OHSU Doernbecher Children's Hospital is a leader in cleft and craniofacial care. We treat children with craniofacial conditions, including cleft lip and palate. Our care starts before birth and continues until adulthood. We offer:
- The largest and longest-running cleft and craniofacial program in Oregon, with more than 5,000 patient visits each year.
- Appointment plans so your family can see multiple specialists in one visit.
- Expertise in 16 specialties, including reconstructive surgery, neurosurgery, orthognathic (jaw) surgery, speech therapy, orthodontics and psychology.
- Leading therapies like Nasoalveolar Molding (NAM), an innovative way to mold the lip and nose before cleft lip repair.
- Expertise in complex surgical techniques, including microsurgery and facial reanimation.
- Access to Doernbecher’s support services, fetal care program and Child Life Program.
As Oregon’s only academic health center, Doernbecher is leading the way in research and treatment for craniofacial conditions.
- Our cleft and craniofacial teams are accredited by the American Cleft Palate-Craniofacial Association.
- We have the most experience in Oregon caring for children with craniofacial disorders. Our surgeons are trained in the most advanced surgical methods and we offer complete patient care.
- We are among the top hospitals in the country for children. Our doctors are national leaders in treating rare and complex craniofacial conditions.
- We offer innovative and patient-centered options including:
- Virtual planning for complex surgeries
- Outreach clinics for routine visits
We work together to care for your child. We create a treatment plan that includes visits with all the specialists your child needs.
- Our care coordinator is your guide throughout your child’s treatment, connecting you with social workers, interpreters or other services.
- Our specialists are all available on Mondays and Wednesdays so we can schedule all your child’s appointments on the same day.
- Our team includes doctors, nurse practitioners, physician assistants and a feeding specialist who focuses on our patients.
OHSU’s team helps set the standard for treating craniofacial conditions. We know research is an important way to advance and improve craniofacial care for children.
- We study speech, language development and hearing outcomes for children with clefts. We look at the impact of treatments like ear tube placement, bone grafting and jaw surgery.
- We are learning if communities where children are most at risk for clefts have access to complete care.
- We are part of a national registry to study the results of craniosynostosis surgery.
- We are part of an international project to learn how treatment impacts children with facial palsy.
Conditions we treat
- Cleft lip/palate
- Craniosynostosis (skull anomaly)
- Plagiocephaly (flat head syndrome)
- Craniofacial microsomia
- 22q11.2 deletion syndrome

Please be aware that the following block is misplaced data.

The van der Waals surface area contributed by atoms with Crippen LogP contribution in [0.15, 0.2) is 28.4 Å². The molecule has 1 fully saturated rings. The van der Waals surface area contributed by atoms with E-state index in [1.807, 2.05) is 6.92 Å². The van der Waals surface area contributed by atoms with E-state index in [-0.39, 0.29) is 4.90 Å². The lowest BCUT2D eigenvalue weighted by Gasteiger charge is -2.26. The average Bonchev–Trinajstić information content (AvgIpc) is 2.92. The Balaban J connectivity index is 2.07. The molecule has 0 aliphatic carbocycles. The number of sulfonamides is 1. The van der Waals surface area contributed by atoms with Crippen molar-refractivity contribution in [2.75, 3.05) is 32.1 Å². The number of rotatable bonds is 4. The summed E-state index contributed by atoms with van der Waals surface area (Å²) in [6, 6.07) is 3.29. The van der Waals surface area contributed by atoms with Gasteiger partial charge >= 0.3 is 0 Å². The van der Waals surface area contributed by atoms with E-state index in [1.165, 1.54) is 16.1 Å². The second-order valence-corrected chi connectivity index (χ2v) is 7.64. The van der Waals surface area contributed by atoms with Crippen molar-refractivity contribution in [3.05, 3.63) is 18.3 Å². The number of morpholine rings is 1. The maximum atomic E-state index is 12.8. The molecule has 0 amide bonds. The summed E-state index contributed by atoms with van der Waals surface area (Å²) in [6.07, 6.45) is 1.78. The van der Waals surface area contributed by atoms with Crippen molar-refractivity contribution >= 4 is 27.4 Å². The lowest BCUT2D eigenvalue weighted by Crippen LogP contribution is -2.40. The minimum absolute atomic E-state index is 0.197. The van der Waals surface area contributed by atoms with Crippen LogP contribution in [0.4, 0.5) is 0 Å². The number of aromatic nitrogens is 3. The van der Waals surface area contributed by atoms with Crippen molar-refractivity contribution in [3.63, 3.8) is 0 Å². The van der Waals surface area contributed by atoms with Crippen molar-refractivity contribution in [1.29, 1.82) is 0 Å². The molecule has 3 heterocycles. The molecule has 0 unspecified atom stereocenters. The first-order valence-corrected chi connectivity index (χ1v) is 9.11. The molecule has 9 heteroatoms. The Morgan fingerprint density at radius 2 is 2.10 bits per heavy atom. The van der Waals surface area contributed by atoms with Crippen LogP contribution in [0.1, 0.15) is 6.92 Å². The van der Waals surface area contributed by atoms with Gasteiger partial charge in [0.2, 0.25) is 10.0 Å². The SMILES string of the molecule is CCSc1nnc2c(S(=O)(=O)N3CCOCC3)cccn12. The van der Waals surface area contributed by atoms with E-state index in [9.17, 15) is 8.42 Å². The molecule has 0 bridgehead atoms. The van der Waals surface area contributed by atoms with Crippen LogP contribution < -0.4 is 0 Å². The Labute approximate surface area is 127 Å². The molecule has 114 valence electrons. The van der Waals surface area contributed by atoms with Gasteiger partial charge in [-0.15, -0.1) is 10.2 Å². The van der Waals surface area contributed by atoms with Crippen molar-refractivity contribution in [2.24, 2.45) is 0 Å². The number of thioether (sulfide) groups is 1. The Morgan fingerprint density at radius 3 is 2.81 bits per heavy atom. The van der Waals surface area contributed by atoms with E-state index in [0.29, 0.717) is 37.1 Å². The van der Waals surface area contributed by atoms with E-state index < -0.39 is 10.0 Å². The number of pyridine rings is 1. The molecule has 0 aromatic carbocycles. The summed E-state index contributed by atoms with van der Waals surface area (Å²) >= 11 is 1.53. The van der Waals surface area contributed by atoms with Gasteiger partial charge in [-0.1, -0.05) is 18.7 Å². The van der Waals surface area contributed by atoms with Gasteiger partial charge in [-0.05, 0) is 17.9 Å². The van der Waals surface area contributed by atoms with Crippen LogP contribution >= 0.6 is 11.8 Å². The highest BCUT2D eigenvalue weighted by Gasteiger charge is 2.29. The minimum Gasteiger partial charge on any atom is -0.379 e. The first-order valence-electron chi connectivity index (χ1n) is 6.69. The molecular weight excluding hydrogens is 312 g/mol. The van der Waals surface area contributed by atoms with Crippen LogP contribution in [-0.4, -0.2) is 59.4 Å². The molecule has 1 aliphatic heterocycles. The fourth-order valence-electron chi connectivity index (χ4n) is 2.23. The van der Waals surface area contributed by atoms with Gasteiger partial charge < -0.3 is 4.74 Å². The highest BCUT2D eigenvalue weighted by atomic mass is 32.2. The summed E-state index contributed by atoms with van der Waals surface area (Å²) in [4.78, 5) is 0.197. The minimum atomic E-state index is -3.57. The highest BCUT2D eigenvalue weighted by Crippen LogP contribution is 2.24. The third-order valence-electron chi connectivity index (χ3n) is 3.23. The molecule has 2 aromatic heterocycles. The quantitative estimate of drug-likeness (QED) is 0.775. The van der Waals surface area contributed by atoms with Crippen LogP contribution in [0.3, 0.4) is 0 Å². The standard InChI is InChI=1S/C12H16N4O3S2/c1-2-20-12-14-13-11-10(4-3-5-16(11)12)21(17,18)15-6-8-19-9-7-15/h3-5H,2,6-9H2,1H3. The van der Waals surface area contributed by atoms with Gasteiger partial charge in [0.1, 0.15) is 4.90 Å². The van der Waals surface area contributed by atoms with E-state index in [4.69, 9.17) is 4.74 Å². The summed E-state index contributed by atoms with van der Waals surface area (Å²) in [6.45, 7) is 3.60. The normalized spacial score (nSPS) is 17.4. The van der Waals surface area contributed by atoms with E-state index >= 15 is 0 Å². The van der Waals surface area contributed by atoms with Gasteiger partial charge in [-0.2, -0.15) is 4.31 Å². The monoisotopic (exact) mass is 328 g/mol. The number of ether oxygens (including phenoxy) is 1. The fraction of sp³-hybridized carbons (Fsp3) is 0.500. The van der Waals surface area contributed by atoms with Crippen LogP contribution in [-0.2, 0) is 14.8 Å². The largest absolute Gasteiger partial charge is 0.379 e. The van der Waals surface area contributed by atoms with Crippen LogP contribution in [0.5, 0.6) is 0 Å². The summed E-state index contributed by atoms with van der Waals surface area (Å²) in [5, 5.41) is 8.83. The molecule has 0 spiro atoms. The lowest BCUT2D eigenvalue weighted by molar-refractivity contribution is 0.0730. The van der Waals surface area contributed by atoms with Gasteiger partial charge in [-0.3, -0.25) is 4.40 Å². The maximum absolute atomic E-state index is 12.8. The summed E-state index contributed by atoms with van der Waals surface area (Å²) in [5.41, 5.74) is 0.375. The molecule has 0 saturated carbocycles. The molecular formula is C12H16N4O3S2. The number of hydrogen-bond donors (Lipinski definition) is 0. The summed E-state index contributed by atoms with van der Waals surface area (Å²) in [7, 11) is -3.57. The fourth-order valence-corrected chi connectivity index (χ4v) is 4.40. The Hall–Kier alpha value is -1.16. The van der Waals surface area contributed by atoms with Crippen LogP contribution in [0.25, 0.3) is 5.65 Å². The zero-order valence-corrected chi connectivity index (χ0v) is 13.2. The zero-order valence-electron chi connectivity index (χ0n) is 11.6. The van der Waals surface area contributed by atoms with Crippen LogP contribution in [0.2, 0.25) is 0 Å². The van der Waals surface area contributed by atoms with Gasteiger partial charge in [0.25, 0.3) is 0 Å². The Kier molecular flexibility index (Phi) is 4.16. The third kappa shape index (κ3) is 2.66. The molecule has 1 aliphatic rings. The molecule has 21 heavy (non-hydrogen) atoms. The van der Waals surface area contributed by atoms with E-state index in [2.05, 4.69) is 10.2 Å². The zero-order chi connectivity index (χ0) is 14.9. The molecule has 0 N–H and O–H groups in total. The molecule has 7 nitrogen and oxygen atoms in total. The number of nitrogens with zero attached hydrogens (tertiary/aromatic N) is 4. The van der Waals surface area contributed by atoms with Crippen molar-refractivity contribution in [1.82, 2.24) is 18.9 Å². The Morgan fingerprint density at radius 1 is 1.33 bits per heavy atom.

- Apert syndrome
- Crouzon syndrome
- Muenke syndrome
- Pfeiffer syndrome
- Saethre-Chotzen syndrome
- Velopharyngeal insufficiency
We also treat craniofacial conditions such as:
- Facial paralysis: One or both sides of the face can’t move. This can affect facial expressions, speech and eating. Facial paralysis may be present at birth or caused by an injury or infection in childhood.
- Microtia: One or both external ears are missing, small, or not formed properly. In mild cases, microtia just affects how the ear looks. In severe cases, it may affect hearing. Children may need surgery at age 7 or 8 to reconstruct the ear.
- Mandibular hypoplasia (micrognathia): An extremely small jaw on one or both sides makes it hard to eat or breathe. This may be a symptom of other conditions and often gets better as a child grows. It may require surgery.
- Pierre Robin sequence (PRS): The lower jaw does not develop properly before birth, causing other conditions such as micrognathia. Some babies with PRS have trouble breathing and some have a cleft palate requiring surgery.
- Stickler syndrome: Connective tissue doesn’t form properly, leading to problems with vision, hearing and joints. Children with Stickler syndrome often have facial differences such as small chins or noses. PRS is common in children with Stickler syndrome.
- Treacher Collins syndrome: Facial features, like the cheekbones, jawbone, ears and eyelids, may be very small or have an unusual shape. Symptoms vary from mild to severe. The syndrome can cause vision problems, hearing loss and trouble breathing.
- Van der Woude syndrome: This inherited condition may cause a cleft lip, cleft palate, or both. Children may have mounds of tissue or pits near the center of the lower lip. Children with Van der Woude syndrome may also be missing some teeth.
Services we provide
Our program is the most comprehensive in the state. We offer:
- Craniosynostosis treatment: Our surgeons are skilled at finding skull irregularities early, and offer the least invasive treatment to mold your child’s head shape.
- Cleft lip and cleft palate care: We offer advanced surgical methods, and are the only Oregon hospital to offer therapy to reshape the nose and reduce the cleft before surgery. We also provide years of supportive follow-up care into early adulthood.
- Other services: Our goal is to find the best treatment for your child and support your family throughout treatment. We offer:
- Genetic testing to assess your family’s risk for craniofacial conditions
- Help learning how to mold your child’s flattened head
- Referrals and coordination with your child’s orthodontist
- Assistance with speech as your child grows
- Plastic surgery for facial reconstruction
- Specialists to help with hearing loss
- Psychological support for your child
Call 503-346-0640 to:
- Request an appointment
- Seek a second opinion
- Ask a question
A forever smile
Seven-month-old Oliver was born with cleft lip, and had surgery at Doernbecher to repair his lip and nose. Oliver’s mom, Jessica, shared his story.